5 Critical steps for writing an employment letter of recommendation
You’ve been asked to write a letter of recommendation for your coworker, but you’re not sure how to even start.
Even though writing a recommendation letter might seem tricky, it’s more than simple when you follow the essential steps.
Before we dive deeper into each of them, let’s look at the ideal format of a professional recommendation letter and the elements you need to include:
- Contact information,
- A formal greeting,
- A brief introduction,
- An overview of the applicant’s most relevant skills, experiences, and knowledge,
- Examples of attributes that you stated,
- An effective ending with a call to action, and
- Your signature.
Considering these elements, it’s critical to follow the steps to ensure you include all important information:
- List your contact information,
- Open with a greeting and a brief introduction,
- Outline what makes the candidate a perfect fit for the position,
- Include compelling examples, and
- At the end of the letter, summarize your recommendation and put the signature.
So, let’s dig deeper into each of these steps.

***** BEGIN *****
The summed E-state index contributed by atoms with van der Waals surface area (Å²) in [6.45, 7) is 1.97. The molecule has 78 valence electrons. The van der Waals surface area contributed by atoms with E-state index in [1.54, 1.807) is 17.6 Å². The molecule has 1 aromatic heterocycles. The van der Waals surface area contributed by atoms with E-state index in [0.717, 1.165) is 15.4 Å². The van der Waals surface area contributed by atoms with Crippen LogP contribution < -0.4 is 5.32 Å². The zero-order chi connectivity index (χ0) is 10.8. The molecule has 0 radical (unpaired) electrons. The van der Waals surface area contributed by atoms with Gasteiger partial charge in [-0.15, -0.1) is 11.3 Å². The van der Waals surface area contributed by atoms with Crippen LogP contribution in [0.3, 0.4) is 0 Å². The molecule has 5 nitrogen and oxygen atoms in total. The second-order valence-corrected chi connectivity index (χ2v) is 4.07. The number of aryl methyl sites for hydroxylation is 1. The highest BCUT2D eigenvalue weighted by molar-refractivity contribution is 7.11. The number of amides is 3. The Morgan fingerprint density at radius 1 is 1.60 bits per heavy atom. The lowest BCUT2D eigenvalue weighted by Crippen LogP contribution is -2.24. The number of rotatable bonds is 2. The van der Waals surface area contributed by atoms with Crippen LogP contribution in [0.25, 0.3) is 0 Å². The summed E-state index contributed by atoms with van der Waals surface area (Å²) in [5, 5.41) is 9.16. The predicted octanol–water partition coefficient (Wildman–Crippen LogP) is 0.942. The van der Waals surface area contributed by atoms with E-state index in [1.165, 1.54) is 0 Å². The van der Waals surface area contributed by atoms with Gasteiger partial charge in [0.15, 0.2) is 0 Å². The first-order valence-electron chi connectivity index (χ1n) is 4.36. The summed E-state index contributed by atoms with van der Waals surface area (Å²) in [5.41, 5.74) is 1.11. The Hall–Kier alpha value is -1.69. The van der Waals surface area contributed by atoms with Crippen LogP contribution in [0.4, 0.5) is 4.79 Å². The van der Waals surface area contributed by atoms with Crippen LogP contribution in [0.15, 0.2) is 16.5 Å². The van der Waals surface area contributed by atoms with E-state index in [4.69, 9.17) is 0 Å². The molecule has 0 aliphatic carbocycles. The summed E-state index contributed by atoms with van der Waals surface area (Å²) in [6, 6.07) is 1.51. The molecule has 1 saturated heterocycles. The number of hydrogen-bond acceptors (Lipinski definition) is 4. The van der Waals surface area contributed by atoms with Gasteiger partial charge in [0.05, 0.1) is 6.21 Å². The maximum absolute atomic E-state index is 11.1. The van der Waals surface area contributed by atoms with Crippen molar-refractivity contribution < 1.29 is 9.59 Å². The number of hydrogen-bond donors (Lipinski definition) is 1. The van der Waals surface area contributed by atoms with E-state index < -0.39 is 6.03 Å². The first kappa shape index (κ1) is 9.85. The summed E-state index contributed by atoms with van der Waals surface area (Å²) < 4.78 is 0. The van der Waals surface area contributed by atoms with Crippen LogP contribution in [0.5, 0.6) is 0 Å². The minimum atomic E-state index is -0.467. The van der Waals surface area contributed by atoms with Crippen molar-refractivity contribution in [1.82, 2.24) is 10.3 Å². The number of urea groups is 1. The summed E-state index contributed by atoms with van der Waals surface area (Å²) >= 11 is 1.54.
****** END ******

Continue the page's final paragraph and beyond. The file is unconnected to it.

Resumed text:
Step #1: List your contact information
At the top of the letter, you need to list your contact information including:
- Your name,
- Your title,
- Your company name and address,
- Email address, and
- Phone number (optional).
Also, add the date and the recipient’s information in the following order:
- Their name,
- The title,
- The company name, and
- The company address (optional).
So, let’s take a look at the example of what it should look like:
1122 Main Street, Anytown, CA 992223
Step #2: Open with a greeting and a brief introduction
Begin your letter with a simple: “Dear Mr./Ms, [last name]”, or if you don’t know the recipient’s last name, you can just write “Dear hiring manager”.
After the salutation, you need to briefly state:
- The purpose of your letter,
- Who you are — your name and title, and
- Your business relationship with the recommendee.
The purpose of the introduction is to get the recipient familiar with your intention, so try to wrap the introduction in no more than 3 sentences, so the hiring manager can get to the body of the letter and the most relevant information as soon as possible.
Let’s look at the example:
“Dear Mr. Green,